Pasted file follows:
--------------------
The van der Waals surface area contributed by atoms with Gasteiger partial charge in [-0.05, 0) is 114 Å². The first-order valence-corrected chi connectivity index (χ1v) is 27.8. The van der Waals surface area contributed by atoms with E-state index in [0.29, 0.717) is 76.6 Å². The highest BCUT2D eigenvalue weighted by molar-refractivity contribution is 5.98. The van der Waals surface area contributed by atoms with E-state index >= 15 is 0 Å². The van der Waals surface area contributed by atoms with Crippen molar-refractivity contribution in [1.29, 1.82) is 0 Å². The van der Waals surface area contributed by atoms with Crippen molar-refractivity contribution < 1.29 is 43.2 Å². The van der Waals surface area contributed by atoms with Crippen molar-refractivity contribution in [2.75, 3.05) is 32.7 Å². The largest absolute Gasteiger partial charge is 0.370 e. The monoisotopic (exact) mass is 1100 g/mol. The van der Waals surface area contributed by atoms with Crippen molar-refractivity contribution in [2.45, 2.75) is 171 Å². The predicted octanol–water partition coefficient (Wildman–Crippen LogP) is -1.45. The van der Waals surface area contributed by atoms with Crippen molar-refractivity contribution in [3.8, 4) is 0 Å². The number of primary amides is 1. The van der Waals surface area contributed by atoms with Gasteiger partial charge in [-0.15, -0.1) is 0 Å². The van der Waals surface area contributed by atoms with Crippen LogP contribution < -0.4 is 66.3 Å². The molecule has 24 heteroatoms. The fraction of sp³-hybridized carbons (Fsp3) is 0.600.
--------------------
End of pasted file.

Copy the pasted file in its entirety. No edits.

The van der Waals surface area contributed by atoms with Gasteiger partial charge in [-0.05, 0) is 114 Å². The first-order valence-corrected chi connectivity index (χ1v) is 27.8. The van der Waals surface area contributed by atoms with E-state index in [0.29, 0.717) is 76.6 Å². The highest BCUT2D eigenvalue weighted by molar-refractivity contribution is 5.98. The van der Waals surface area contributed by atoms with E-state index >= 15 is 0 Å². The van der Waals surface area contributed by atoms with Crippen molar-refractivity contribution in [1.29, 1.82) is 0 Å². The van der Waals surface area contributed by atoms with Crippen molar-refractivity contribution < 1.29 is 43.2 Å². The van der Waals surface area contributed by atoms with Crippen molar-refractivity contribution in [2.75, 3.05) is 32.7 Å². The largest absolute Gasteiger partial charge is 0.370 e. The monoisotopic (exact) mass is 1100 g/mol. The van der Waals surface area contributed by atoms with Crippen molar-refractivity contribution in [2.45, 2.75) is 171 Å². The predicted octanol–water partition coefficient (Wildman–Crippen LogP) is -1.45. The van der Waals surface area contributed by atoms with Crippen molar-refractivity contribution in [3.8, 4) is 0 Å². The number of primary amides is 1. The van der Waals surface area contributed by atoms with Gasteiger partial charge in [-0.15, -0.1) is 0 Å². The van der Waals surface area contributed by atoms with Crippen LogP contribution < -0.4 is 66.3 Å². The molecule has 24 heteroatoms. The fraction of sp³-hybridized carbons (Fsp3) is 0.600.